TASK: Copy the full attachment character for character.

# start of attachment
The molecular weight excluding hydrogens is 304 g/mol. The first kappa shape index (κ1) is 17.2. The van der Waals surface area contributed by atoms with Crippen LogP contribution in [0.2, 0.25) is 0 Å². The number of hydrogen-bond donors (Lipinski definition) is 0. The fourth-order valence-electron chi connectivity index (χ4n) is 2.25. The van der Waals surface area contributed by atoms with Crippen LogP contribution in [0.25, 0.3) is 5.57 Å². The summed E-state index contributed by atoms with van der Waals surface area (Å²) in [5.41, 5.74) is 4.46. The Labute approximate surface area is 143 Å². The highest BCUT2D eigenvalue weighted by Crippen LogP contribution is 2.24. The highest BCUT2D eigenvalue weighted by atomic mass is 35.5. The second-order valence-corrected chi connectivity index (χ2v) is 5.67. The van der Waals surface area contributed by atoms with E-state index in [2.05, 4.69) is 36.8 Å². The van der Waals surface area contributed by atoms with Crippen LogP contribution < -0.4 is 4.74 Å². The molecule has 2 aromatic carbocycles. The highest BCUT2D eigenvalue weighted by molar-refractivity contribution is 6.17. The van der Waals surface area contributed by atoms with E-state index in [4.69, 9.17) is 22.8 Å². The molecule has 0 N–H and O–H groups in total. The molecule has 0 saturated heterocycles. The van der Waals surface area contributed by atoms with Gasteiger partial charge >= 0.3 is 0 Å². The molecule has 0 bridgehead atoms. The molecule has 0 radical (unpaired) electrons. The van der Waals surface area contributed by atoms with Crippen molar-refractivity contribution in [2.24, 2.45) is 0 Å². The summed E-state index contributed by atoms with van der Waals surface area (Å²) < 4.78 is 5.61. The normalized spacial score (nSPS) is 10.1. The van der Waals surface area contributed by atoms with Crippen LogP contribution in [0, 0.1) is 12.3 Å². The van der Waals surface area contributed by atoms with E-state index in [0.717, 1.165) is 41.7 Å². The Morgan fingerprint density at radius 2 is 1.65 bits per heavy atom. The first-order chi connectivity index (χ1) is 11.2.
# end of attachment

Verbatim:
The molecular weight excluding hydrogens is 304 g/mol. The first kappa shape index (κ1) is 17.2. The van der Waals surface area contributed by atoms with Crippen LogP contribution in [0.2, 0.25) is 0 Å². The number of hydrogen-bond donors (Lipinski definition) is 0. The fourth-order valence-electron chi connectivity index (χ4n) is 2.25. The van der Waals surface area contributed by atoms with Crippen LogP contribution in [0.25, 0.3) is 5.57 Å². The summed E-state index contributed by atoms with van der Waals surface area (Å²) in [5.41, 5.74) is 4.46. The Labute approximate surface area is 143 Å². The highest BCUT2D eigenvalue weighted by Crippen LogP contribution is 2.24. The highest BCUT2D eigenvalue weighted by atomic mass is 35.5. The second-order valence-corrected chi connectivity index (χ2v) is 5.67. The van der Waals surface area contributed by atoms with E-state index in [2.05, 4.69) is 36.8 Å². The van der Waals surface area contributed by atoms with Crippen LogP contribution < -0.4 is 4.74 Å². The molecule has 2 aromatic carbocycles. The highest BCUT2D eigenvalue weighted by molar-refractivity contribution is 6.17. The van der Waals surface area contributed by atoms with E-state index in [4.69, 9.17) is 22.8 Å². The molecule has 0 N–H and O–H groups in total. The molecule has 0 saturated heterocycles. The van der Waals surface area contributed by atoms with Gasteiger partial charge >= 0.3 is 0 Å². The molecule has 0 bridgehead atoms. The molecule has 0 radical (unpaired) electrons. The van der Waals surface area contributed by atoms with Crippen molar-refractivity contribution in [2.24, 2.45) is 0 Å². The summed E-state index contributed by atoms with van der Waals surface area (Å²) < 4.78 is 5.61. The normalized spacial score (nSPS) is 10.1. The van der Waals surface area contributed by atoms with Crippen LogP contribution in [0, 0.1) is 12.3 Å². The van der Waals surface area contributed by atoms with E-state index in [0.717, 1.165) is 41.7 Å². The Morgan fingerprint density at radius 2 is 1.65 bits per heavy atom. The first-order chi connectivity index (χ1) is 11.2.